In another form, the invention relates to a thermoelectric cooling apparatus operable in an ambient, comprising a first thermal sink means for dissipating thermal energy at a temperature above the ambient, a second thermal sink means for absorbing thermal energy at a temperature below the ambient, a thermoelectric element situated to be coupled to the first thermal sink and to the second thermal sink for the transport of thermal energy therebetween, first means for selectively switching the thermal conductance of the coupling between the thermoelectric element and the first thermal sink, second means for selectively switching the thermal conductance of the coupling between the thermoelectric element and the second thermal sink, and means for selectively enabling the thermoelectric element in relative synchronism with the second means for selectively switching.
In a still further form, the invention relates to a method of operating a thermoelectric cooling apparatus having a first thermal sink operable at a first nominal temperature, a second thermal sink operable at a second nominal temperature relatively greater than the first nominal temperature, and a thermoelectric element situated to be coupled to the first and second thermal sinks, comprising the steps of selectively switching the transmission of thermal energy between the thermoelectric element and the first thermal sink, selectively switching the transmission of thermal energy between the thermoelectric element and the second thermal sink, and selectively enabling a voltage across the thermoelectric element.
In a still further form, the invention relates to a method of operating a thermoelectric cooling apparatus having a first thermal sink for dissipating thermal energy at a temperature above an ambient, a second thermal sink for absorbing thermal energy at a temperature below the ambient, and a thermoelectric element situated to be coupled between the first and second thermal sinks to transport thermal energy therebetween, comprising the steps of selectively switching the thermal conductance of the coupling between the thermoelectric element and the first thermal sink, selectively switching the thermal conductance of the coupling between the thermoelectric element and the second thermal sink, and selectively enabling the thermoelectric element in relative functional synchronism with the selective switching steps.
In a particularized form of the invention, a thermoelectric element is coupled through electrical and thermal switches operable in a pulsed mode to a hot sink on one side and a cold sink on the other side. Selective but relatively synchronized operation of the switches provides thermal energy transport from the cold sink, through a first switch, through the thermoelectric element, through the second switch, and to the hot sink, at an efficiency exceeding the static mode operation of such thermoelectric element. The use of transient principles allows the relative isolation of the thermoelectric heat transport mechanisms from the thermal conduction and Joule heating mechanisms.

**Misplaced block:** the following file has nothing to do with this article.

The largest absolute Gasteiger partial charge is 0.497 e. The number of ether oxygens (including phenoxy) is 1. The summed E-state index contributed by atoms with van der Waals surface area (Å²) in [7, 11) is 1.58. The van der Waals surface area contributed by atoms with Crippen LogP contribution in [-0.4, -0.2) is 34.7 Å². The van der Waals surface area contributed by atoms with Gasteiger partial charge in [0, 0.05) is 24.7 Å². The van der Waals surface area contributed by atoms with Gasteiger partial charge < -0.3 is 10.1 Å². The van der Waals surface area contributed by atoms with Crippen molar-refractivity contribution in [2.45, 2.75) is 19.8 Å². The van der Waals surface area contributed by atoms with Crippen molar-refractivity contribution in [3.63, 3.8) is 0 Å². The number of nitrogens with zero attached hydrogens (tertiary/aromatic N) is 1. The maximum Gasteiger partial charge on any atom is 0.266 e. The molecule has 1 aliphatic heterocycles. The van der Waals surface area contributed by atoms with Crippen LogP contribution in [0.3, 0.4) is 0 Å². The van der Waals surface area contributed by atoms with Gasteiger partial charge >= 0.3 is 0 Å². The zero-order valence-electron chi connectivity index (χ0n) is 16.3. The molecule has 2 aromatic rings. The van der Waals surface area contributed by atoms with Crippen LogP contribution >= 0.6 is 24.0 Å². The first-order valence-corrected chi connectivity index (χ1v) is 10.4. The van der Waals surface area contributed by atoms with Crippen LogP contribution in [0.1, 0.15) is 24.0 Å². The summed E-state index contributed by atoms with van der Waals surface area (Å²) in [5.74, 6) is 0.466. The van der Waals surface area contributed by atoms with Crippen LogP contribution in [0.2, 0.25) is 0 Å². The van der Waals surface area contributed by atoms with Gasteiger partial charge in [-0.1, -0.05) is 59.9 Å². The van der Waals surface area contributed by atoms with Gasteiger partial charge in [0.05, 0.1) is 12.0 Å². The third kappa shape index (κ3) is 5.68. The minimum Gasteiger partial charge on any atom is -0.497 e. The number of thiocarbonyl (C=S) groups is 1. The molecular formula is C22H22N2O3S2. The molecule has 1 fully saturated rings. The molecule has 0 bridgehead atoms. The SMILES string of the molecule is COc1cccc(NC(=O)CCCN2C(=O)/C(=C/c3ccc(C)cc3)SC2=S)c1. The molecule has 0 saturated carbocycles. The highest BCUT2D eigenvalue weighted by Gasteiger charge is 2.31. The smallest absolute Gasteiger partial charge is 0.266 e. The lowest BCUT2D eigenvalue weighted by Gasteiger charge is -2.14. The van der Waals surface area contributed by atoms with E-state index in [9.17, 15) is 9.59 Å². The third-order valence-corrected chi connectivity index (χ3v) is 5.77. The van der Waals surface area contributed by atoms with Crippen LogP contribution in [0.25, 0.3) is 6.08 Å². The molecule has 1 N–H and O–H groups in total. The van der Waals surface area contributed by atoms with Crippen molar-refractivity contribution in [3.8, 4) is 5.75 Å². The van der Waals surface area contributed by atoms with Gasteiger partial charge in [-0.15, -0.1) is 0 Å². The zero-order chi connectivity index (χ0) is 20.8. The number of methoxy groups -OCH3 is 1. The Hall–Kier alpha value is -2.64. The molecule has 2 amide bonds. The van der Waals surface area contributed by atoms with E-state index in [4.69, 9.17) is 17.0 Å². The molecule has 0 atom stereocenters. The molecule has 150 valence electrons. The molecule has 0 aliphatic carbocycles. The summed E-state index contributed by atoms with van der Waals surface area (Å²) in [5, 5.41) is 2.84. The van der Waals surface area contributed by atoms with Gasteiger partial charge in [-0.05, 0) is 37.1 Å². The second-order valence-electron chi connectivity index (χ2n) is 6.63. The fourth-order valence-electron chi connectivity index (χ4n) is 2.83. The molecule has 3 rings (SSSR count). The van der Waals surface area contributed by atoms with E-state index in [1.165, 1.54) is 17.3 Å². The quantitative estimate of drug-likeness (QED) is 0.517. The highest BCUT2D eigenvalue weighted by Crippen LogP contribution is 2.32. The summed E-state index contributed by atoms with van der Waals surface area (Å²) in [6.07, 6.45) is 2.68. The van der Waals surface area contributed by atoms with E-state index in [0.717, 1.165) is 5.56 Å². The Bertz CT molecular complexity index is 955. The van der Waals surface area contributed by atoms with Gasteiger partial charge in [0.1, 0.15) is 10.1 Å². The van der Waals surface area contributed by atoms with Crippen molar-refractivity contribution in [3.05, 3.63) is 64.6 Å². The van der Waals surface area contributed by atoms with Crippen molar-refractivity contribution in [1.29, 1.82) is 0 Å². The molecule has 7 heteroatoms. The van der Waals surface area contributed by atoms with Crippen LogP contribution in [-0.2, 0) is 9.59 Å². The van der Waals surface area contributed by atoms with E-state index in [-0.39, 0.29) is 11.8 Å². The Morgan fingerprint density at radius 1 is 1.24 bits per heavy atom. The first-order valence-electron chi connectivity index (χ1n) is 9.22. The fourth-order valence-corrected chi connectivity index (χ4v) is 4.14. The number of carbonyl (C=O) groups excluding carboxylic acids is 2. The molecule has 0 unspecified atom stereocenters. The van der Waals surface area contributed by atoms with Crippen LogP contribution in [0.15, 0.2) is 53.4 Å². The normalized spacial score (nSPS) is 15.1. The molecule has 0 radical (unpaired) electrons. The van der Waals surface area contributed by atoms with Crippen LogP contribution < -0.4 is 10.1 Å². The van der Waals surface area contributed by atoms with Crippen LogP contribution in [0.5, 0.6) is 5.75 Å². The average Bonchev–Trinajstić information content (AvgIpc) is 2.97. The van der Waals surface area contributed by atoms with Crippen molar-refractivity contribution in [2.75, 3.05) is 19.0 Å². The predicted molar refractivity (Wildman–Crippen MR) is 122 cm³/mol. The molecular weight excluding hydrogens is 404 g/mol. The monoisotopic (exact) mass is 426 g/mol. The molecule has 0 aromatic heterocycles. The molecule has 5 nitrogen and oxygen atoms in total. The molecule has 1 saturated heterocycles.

These and other features of the invention will be more clearly understood and appreciated upon considering the detailed embodiments described hereinafter.
FIG. 1 schematically depicts a conventional statically operable Peltier device cooling system.
FIG. 2 schematically depicts a generalized two switch, single thermoelectric element embodiment of the invention.
FIG. 3 schematically depicts relative time plots of the electrical power and the thermal energy transports per the embodiment in FIG. 2.
FIG. 4 schematically depicts a two switch capacitive implementation of the embodiment in FIG. 2.
FIG. 5 schematically depicts a microelectromechanical systems (MEMS) device.
FIG. 6 depicts by schematic cross-section an array of MEMS devices and Peltier type thermoelectric elements.
FIG. 7 schematically depicts a thermoelectric cooler as may be used to sub-ambient cool integrated circuits and electronic modules.
FIG. 8 schematically depicts the extended use of the invention to a food refrigeration system.
FIG. 9 schematically depicts potential applications and benefits of the invention as applied to various human residences and transportation media.
FIG. 10 schematically depicts the application of a small thermoelectric cooler to locally cool a selected part of an integrated circuit chip.
The conceptual groundwork for the present invention involves a separate of the dependency between thermal conductivity and electrical conductivity, a dependency which has heretofore limited the temperature differential and efficiency of conventional thermoelectric element heat transfers. Mathematically, the objective is to effectively isolate the elements contributing to net heat transfer relationship specified in FIG. 1 through the use of thermoelectrical switches to dynamically maximize thermoelectric heat transfer while minimizing Joule heating and conduction heat transfer. Thermoelectric element transient effects are used to increase efficiency by synchronizing the pulsed voltage applied across the thermoelectric element and the switched thermal conductivity coupling between the cold side of the thermal electric element and the cold sink. In a preferred implementation, the switching of thermal conductivity is accomplished using microelectromechanical systems (MEMS) thermal switches, wherein arrays of multiple miniature thermoelectric elements and related MEMS thermal conductivity switches are used to increase heat transfer capacity.